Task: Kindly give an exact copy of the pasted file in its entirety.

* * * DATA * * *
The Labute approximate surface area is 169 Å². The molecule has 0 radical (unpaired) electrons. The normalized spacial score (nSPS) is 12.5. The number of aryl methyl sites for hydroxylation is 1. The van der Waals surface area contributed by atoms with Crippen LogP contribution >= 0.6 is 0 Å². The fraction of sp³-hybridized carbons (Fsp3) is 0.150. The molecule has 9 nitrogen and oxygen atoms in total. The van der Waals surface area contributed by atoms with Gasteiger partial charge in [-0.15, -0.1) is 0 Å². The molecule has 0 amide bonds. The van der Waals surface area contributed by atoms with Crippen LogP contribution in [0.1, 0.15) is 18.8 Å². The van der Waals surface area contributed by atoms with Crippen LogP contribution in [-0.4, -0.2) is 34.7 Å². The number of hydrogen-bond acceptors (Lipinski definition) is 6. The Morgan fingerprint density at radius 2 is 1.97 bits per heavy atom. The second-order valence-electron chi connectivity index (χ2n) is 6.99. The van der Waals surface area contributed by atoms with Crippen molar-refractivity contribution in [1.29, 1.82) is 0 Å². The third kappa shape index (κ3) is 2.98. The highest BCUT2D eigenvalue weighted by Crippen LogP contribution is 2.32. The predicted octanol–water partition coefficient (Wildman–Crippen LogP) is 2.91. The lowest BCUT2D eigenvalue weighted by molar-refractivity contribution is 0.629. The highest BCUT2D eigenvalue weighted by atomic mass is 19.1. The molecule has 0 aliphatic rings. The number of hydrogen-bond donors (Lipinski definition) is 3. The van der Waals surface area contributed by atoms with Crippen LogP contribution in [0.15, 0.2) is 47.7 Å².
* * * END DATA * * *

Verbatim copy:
The Labute approximate surface area is 169 Å². The molecule has 0 radical (unpaired) electrons. The normalized spacial score (nSPS) is 12.5. The number of aryl methyl sites for hydroxylation is 1. The van der Waals surface area contributed by atoms with Crippen LogP contribution >= 0.6 is 0 Å². The fraction of sp³-hybridized carbons (Fsp3) is 0.150. The molecule has 9 nitrogen and oxygen atoms in total. The van der Waals surface area contributed by atoms with Gasteiger partial charge in [-0.15, -0.1) is 0 Å². The molecule has 0 amide bonds. The van der Waals surface area contributed by atoms with Crippen LogP contribution in [0.1, 0.15) is 18.8 Å². The van der Waals surface area contributed by atoms with Crippen LogP contribution in [-0.4, -0.2) is 34.7 Å². The number of hydrogen-bond acceptors (Lipinski definition) is 6. The Morgan fingerprint density at radius 2 is 1.97 bits per heavy atom. The second-order valence-electron chi connectivity index (χ2n) is 6.99. The van der Waals surface area contributed by atoms with Crippen molar-refractivity contribution in [1.29, 1.82) is 0 Å². The third kappa shape index (κ3) is 2.98. The highest BCUT2D eigenvalue weighted by Crippen LogP contribution is 2.32. The predicted octanol–water partition coefficient (Wildman–Crippen LogP) is 2.91. The lowest BCUT2D eigenvalue weighted by molar-refractivity contribution is 0.629. The highest BCUT2D eigenvalue weighted by atomic mass is 19.1. The molecule has 0 aliphatic rings. The number of hydrogen-bond donors (Lipinski definition) is 3. The van der Waals surface area contributed by atoms with Crippen LogP contribution in [0.15, 0.2) is 47.7 Å².